The dean of the University of Arizona College of Medicine Phoenix shared the story behind the development of his new clot-busting drug for stroke victims at the school’s monthly Mini-Medical School event Wednesday.
Dean Guy Reed said the inspiration behind the development of this drug came from one of his stroke patients.
Reed’s patient came to him with all the symptoms of a stroke, but he had no way to reverse the degeneration of the brain in stroke victims. His patient died shortly after arrival.
This patient motivated him to assemble a research team with one simple goal: find a way to help stroke victims.
“To me it goes back to the patients, a patient I couldn’t do anything for, and that just wasn’t acceptable,” Reed said.
The molecule that makes the drug work, called TS23, is a blood clot dissolving agent that is designed to stop the formation of blood clots in the brains of stroke patients.
The drug is currently in the trial phase of testing, but Reed said he is hopeful it will be available in the future.
Kathy Anderson, whose husband recently suffered from a stroke, attended the event with hopes of gaining more knowledge about Reed’s research findings.
“I wish they would hurry up and get it on the market,” said Anderson.
Reed also explained why he believes his stroke research is important to the medical community.
He said every year nearly 17 million people are affected by a stroke worldwide and of those 17 million about five million die from their stroke.
Reed said his team kept those statistics in mind during their research.
Once they found the molecule responsible for creating blood clots in the human body, they moved on to creating the drug.
With that information they were able to develop an antibody that would block the molecule from causing clots. That crucial antibody is the TS23.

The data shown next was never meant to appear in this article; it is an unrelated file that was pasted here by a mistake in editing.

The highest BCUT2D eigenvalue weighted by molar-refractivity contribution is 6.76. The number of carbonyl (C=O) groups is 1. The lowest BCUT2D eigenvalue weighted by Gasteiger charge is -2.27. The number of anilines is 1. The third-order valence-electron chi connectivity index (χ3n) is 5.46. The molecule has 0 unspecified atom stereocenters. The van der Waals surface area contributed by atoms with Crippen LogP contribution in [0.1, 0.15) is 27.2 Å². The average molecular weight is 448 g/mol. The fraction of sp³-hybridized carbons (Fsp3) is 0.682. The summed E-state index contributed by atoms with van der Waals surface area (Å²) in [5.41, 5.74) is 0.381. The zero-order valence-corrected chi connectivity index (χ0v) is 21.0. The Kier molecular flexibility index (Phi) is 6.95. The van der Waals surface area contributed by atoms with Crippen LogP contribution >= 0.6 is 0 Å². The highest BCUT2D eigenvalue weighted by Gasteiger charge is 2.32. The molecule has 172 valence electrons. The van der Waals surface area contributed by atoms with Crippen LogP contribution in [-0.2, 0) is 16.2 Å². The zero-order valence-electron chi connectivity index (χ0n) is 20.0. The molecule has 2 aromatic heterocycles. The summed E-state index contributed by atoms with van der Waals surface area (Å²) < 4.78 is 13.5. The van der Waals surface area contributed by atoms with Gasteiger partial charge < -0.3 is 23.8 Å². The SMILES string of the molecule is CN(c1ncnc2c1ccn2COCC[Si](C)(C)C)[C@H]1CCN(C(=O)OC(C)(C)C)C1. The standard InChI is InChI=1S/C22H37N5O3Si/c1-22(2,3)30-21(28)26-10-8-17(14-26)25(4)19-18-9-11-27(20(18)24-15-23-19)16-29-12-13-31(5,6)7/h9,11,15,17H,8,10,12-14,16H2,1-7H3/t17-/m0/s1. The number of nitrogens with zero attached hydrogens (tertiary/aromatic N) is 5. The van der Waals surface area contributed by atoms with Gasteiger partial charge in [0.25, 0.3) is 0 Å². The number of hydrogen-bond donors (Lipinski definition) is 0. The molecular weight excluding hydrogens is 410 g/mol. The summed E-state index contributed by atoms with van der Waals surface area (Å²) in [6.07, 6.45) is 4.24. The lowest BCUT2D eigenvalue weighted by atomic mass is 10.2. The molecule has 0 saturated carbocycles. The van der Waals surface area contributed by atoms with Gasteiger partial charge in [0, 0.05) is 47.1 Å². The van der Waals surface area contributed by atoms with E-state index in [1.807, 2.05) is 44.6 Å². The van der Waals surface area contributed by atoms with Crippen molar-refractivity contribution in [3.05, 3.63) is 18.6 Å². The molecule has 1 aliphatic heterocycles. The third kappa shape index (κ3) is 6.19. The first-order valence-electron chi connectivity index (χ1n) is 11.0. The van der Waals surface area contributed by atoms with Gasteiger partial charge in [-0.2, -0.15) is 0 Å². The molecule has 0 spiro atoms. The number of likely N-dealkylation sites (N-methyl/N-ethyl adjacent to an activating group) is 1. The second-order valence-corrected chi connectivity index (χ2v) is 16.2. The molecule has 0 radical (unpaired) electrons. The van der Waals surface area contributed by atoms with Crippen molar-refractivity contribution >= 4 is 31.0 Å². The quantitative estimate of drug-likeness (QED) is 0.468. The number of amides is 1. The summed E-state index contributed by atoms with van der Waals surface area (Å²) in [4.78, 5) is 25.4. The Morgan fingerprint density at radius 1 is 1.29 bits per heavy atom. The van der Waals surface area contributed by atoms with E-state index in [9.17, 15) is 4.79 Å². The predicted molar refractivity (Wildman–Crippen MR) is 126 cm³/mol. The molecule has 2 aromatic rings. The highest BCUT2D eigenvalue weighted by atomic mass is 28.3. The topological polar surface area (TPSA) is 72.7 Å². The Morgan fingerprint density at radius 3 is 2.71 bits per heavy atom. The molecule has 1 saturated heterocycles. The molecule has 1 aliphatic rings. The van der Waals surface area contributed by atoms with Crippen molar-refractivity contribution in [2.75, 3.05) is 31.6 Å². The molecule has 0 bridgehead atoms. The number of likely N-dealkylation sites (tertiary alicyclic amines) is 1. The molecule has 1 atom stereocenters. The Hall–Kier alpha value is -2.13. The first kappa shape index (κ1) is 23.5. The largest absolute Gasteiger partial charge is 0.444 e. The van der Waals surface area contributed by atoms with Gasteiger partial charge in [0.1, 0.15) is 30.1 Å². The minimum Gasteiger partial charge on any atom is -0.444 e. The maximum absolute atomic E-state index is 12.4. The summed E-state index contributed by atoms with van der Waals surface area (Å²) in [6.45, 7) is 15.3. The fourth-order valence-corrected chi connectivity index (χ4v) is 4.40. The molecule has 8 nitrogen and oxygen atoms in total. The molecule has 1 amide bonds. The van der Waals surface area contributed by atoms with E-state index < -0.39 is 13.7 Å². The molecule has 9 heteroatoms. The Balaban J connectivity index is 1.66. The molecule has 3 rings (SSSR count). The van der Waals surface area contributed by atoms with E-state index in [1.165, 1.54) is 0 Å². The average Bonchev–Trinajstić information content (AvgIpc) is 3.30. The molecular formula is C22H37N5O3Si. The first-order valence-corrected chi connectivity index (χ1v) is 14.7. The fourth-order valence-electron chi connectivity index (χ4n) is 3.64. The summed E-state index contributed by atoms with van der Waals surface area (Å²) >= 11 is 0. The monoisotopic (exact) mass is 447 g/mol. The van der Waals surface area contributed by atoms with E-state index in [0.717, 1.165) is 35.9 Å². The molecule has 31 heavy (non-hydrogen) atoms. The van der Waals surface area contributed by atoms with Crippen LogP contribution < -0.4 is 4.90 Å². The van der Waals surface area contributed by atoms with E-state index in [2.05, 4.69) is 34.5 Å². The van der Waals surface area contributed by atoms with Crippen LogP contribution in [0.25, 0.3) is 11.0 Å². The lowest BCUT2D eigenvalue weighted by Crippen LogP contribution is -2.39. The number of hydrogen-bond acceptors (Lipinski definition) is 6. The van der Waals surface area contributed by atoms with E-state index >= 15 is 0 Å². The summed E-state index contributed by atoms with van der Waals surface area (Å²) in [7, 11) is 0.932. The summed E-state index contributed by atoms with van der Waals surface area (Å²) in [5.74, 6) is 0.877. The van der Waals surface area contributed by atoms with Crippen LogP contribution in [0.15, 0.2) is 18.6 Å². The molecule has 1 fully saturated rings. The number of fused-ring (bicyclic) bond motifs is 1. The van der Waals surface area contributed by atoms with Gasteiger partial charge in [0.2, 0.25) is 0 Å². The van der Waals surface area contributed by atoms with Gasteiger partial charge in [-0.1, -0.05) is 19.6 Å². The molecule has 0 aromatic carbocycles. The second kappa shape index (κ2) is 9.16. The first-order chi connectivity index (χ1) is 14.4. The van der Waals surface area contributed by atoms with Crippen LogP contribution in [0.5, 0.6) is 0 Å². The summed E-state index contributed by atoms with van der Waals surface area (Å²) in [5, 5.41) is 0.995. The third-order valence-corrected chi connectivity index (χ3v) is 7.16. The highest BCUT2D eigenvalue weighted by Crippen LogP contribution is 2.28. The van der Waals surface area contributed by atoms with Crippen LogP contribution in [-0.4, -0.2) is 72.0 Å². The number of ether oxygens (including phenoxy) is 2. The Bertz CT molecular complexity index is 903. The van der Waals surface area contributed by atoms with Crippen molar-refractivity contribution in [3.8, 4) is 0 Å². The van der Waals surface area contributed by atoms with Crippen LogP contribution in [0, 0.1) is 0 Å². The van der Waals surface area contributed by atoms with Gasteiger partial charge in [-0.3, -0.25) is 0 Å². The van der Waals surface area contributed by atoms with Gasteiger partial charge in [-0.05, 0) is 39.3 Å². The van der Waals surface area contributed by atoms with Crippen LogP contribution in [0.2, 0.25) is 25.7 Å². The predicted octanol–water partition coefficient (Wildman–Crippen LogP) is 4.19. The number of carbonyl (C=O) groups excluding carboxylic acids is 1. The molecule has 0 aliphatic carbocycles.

After numerous studies on lab rats, the team was able to come to conclude that their molecule was responsible for dissolving blood clots in the body.
“If you can show the relationship between something and an outcome, that’s a way to prove causation,” Reed said.
The purpose of the College of Medicine’s Mini-Medical School seminars is to inform people about current breakthroughs, like Reed’s, that are happening at the University of Arizona.
The seminars began at the opening of the College of Medicine in downtown Phoenix, and have been happening monthly in the fall and spring ever since.
April Fischer, program coordinator for marketing and communications for the medical school, said the seminars are a way the University of Arizona showcases their medical experts and the research they are doing.
“It’s a great way to have the community engage and to learn something, especially for U of A, it’s just a great opportunity,” Fischer said.
After Reed’s lecture, the audience members had the opportunity to dissect a sheep’s brain.
Dylan Sabb, a second-year medical student at the university, explained step-by-step how to identify the lobes in the sheep’s brain, and what they are responsible for.
Contact the reporter at Ashley.Musil@asu.edu.